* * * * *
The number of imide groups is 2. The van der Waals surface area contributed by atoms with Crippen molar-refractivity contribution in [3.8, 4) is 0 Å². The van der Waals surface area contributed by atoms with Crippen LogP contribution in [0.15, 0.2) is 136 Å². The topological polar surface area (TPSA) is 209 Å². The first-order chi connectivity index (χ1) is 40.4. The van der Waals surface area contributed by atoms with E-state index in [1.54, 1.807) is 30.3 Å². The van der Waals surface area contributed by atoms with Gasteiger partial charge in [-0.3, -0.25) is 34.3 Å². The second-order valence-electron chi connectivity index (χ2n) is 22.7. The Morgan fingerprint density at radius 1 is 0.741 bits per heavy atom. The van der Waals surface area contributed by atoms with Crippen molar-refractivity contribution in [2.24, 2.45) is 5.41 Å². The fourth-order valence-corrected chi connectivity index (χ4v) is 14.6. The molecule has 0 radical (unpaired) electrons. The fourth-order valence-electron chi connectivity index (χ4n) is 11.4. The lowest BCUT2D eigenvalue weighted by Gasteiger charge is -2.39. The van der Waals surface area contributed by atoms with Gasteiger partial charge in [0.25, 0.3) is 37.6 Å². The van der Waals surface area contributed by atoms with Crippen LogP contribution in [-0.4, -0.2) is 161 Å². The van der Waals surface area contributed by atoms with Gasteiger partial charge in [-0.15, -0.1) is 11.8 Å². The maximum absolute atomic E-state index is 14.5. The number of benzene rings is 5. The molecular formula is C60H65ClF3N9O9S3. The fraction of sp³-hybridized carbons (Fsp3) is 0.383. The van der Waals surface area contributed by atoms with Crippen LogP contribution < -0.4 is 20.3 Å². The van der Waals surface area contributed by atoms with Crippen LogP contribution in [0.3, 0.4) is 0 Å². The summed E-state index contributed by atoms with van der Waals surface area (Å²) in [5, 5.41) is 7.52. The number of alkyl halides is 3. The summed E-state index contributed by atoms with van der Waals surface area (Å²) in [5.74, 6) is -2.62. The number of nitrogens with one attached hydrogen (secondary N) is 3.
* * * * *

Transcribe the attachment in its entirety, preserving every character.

The number of imide groups is 2. The van der Waals surface area contributed by atoms with Crippen molar-refractivity contribution in [3.8, 4) is 0 Å². The van der Waals surface area contributed by atoms with Crippen LogP contribution in [0.15, 0.2) is 136 Å². The topological polar surface area (TPSA) is 209 Å². The first-order chi connectivity index (χ1) is 40.4. The van der Waals surface area contributed by atoms with E-state index in [1.54, 1.807) is 30.3 Å². The van der Waals surface area contributed by atoms with Gasteiger partial charge in [-0.3, -0.25) is 34.3 Å². The second-order valence-electron chi connectivity index (χ2n) is 22.7. The Morgan fingerprint density at radius 1 is 0.741 bits per heavy atom. The van der Waals surface area contributed by atoms with Crippen molar-refractivity contribution in [2.24, 2.45) is 5.41 Å². The fourth-order valence-corrected chi connectivity index (χ4v) is 14.6. The molecule has 0 radical (unpaired) electrons. The fourth-order valence-electron chi connectivity index (χ4n) is 11.4. The lowest BCUT2D eigenvalue weighted by Gasteiger charge is -2.39. The van der Waals surface area contributed by atoms with Gasteiger partial charge in [0.25, 0.3) is 37.6 Å². The van der Waals surface area contributed by atoms with Crippen LogP contribution in [-0.4, -0.2) is 161 Å². The van der Waals surface area contributed by atoms with Gasteiger partial charge in [-0.15, -0.1) is 11.8 Å². The maximum absolute atomic E-state index is 14.5. The number of benzene rings is 5. The molecular formula is C60H65ClF3N9O9S3. The fraction of sp³-hybridized carbons (Fsp3) is 0.383. The van der Waals surface area contributed by atoms with Crippen LogP contribution < -0.4 is 20.3 Å². The van der Waals surface area contributed by atoms with Crippen LogP contribution in [0.3, 0.4) is 0 Å². The summed E-state index contributed by atoms with van der Waals surface area (Å²) in [5, 5.41) is 7.52. The number of alkyl halides is 3. The summed E-state index contributed by atoms with van der Waals surface area (Å²) in [5.74, 6) is -2.62. The number of nitrogens with one attached hydrogen (secondary N) is 3.